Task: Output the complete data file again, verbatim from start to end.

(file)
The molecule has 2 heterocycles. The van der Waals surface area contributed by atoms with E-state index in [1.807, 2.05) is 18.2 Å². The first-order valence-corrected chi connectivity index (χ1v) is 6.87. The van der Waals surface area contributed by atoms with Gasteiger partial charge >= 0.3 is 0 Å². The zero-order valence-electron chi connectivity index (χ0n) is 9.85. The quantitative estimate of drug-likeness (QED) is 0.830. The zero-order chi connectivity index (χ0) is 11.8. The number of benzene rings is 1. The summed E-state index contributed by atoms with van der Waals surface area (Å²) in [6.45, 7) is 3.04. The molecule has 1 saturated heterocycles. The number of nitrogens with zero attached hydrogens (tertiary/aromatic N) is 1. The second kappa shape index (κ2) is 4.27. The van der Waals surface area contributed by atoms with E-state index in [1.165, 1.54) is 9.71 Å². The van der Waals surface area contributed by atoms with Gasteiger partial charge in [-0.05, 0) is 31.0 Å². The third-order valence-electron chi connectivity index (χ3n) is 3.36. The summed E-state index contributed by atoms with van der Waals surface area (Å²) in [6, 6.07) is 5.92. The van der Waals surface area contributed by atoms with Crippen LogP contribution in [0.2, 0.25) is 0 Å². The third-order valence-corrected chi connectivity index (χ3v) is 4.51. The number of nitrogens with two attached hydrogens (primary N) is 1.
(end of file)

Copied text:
The molecule has 2 heterocycles. The van der Waals surface area contributed by atoms with E-state index in [1.807, 2.05) is 18.2 Å². The first-order valence-corrected chi connectivity index (χ1v) is 6.87. The van der Waals surface area contributed by atoms with Gasteiger partial charge >= 0.3 is 0 Å². The zero-order valence-electron chi connectivity index (χ0n) is 9.85. The quantitative estimate of drug-likeness (QED) is 0.830. The zero-order chi connectivity index (χ0) is 11.8. The number of benzene rings is 1. The summed E-state index contributed by atoms with van der Waals surface area (Å²) in [6.45, 7) is 3.04. The molecule has 1 saturated heterocycles. The number of nitrogens with zero attached hydrogens (tertiary/aromatic N) is 1. The second kappa shape index (κ2) is 4.27. The van der Waals surface area contributed by atoms with E-state index in [1.165, 1.54) is 9.71 Å². The van der Waals surface area contributed by atoms with Gasteiger partial charge in [-0.05, 0) is 31.0 Å². The third-order valence-electron chi connectivity index (χ3n) is 3.36. The summed E-state index contributed by atoms with van der Waals surface area (Å²) in [6, 6.07) is 5.92. The van der Waals surface area contributed by atoms with Crippen LogP contribution in [0.2, 0.25) is 0 Å². The third-order valence-corrected chi connectivity index (χ3v) is 4.51. The number of nitrogens with two attached hydrogens (primary N) is 1.